Since I was let go from my full-time job at the end of August 2017, I’ve done a variety of things to stay busy. I’ve cleaned, blogged, decluttered, journaled, meditated, watched a lot of TV shows and movies, done a lot of face masks and read.
I used to be quite the avid reader, but that’s dropped off in recent years due to a busy work schedule and just life in general.
But my friends, oh how times I’ve changed. As of February 20, I’ve read 61 books since September. Because of this, I thought it’d be fun to do a roundup of my favorite books I’ve read recently. I’m purposely not going to include books I’ve mentioned in previous posts just so I’m not repeating a lot of the same content.
So here we go!
— Hunger by Roxane Gay
I’ve read two of Roxane’s other books and really enjoyed them both, and this was no exception. I’d say this is probably the most personal of all of her books so far, and I really enjoyed this vulnerable peek into her life. As someone who’s been overweight nearly all my life, I could relate to several of the struggles and stories she mentioned in this memoir. Regardless of your weight, I think anyone could find something to relate to this book, if for nothing else that we’re all human and we all have struggles.
— Mean by Myriam Gyrba
As I’m sure you know by now, memoirs are my favorite kinds of books to read. I really enjoyed this one, but some parts of it were hard to read because of physical and sexual abuse. I love Myriam’s writing style, and I really connected to her story from the very first page.
— How to Murder Your Life by Cat Marnell
This was one of the first books I read after getting let go, and it still holds a special place in my heart. It’s another memoir, and I didn’t know anything about it before I started reading. For every other book on this list, I’d heard good things from at least one person before reading. This one just caught my eye when I was at the library one day, and I’m so glad it did. This book has very mixed reviews from what I remember, but I really enjoyed it. It’s about someone who worked their way up in the entertainment/magazine industry and had problems with drugs and such. It can get a little high brow and name drop-y at times, but that just added to why I liked it. Sometimes you just need a good juicy read that isn’t super intellectual or full of twists and turns.
— I’m Just a Person by Tig Notaro
Tig Notaro is an amazing comedian, and if you haven’t heard her stuff before, I definitely recommend looking her up on Spotify and/or YouTube immediately. She came to Fargo last summer, and I scored Josh and myself front row tickets. She’s a hilarious and wonderful person, but she’s also been through a lot of shit and she’s been very open about nearly all of it. In one year, her mom got sick and died, Tig was diagnosed with breast cancer, she had a double mastectomy and more. And yet she stayed strong and pushed through and incorporated more of her life into her comedy. My description is definitely not doing the book or her story justice, so if you’re curious at all, I highly recommend this amazing memoir.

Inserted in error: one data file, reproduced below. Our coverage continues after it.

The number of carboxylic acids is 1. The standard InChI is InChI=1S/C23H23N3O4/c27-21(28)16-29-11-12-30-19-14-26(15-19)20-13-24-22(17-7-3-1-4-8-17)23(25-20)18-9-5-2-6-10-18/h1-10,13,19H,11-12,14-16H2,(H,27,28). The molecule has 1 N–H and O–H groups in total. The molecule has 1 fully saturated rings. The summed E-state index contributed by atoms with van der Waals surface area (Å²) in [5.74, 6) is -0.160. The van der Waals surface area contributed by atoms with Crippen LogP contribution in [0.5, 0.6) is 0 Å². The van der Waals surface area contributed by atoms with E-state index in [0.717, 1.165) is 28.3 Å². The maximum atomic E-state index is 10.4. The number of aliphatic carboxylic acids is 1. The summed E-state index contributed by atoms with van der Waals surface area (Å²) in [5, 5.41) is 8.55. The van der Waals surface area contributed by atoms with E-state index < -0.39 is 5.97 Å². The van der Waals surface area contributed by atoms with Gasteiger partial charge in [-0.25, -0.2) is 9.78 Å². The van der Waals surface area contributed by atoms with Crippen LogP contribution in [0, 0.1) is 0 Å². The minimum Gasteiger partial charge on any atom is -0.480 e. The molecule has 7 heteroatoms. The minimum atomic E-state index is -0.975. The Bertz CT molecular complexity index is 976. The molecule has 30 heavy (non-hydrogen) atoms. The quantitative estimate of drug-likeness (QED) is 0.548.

— Milk and Honey by Rupi Kaur
I feel like I’d heard about this book for at least a year or so before I finally broke down and read it. I have no idea why I waited so long to read it, but I’m glad I finally did. It was full of great imagery, heartbreaking and heartwarming poems, a very distinct writing style and more. Poetry can be so subjective, but I really enjoyed this book and her second book, The Sun and Her Flowers.
— The Princess Saves Herself In This One by Amanda Lovelace
This was without a question one of my favorite books I’ve ever read, poetry or not. I absolutely loved her writing style, and I took so many pictures of quotes of hers throughout the book. This one also had very mixed reviews, but I personally really enjoyed it.
— We Are the Ants by Shaun David Hutchinson
I almost gave up on this book so many times before starting it. I don’t know why, but the description on the book jacket just really didn’t reach out to me. But then I saw on Goodreads that it has a 4.21 with more than 14,000 ratings so I figured I should at least give it a try. On paper, I didn’t think it would like it. I’m usually not big into science fiction books, whether they’re young adult or not. This is definitely a science fiction book, but it was so different than what I was expecting. Like I said, the description didn’t sound very interesting to me but the execution of the story and the subplots was very interesting. It definitely kept my interest right until the end, and I liked it much more than I initially thought I would.
— The Hate U Give by Angie Thomas
I’ve seen so many of my friends mark this as read or want-to-read on Goodreads lately, and that makes me so happy. I think this book is so important, now more than ever. If anyone thinks young adult books don’t tackle real issues, they clearly haven’t heard of this book. Not that you can always rely on or believe ratings, but it currently has a 4.58 on Goodreads with more than 100,000 ratings. The writing was fantastic, the topics were difficult but believable, and I think it’s just such an important book given the state of our world currently.
What are some great books you’ve read lately?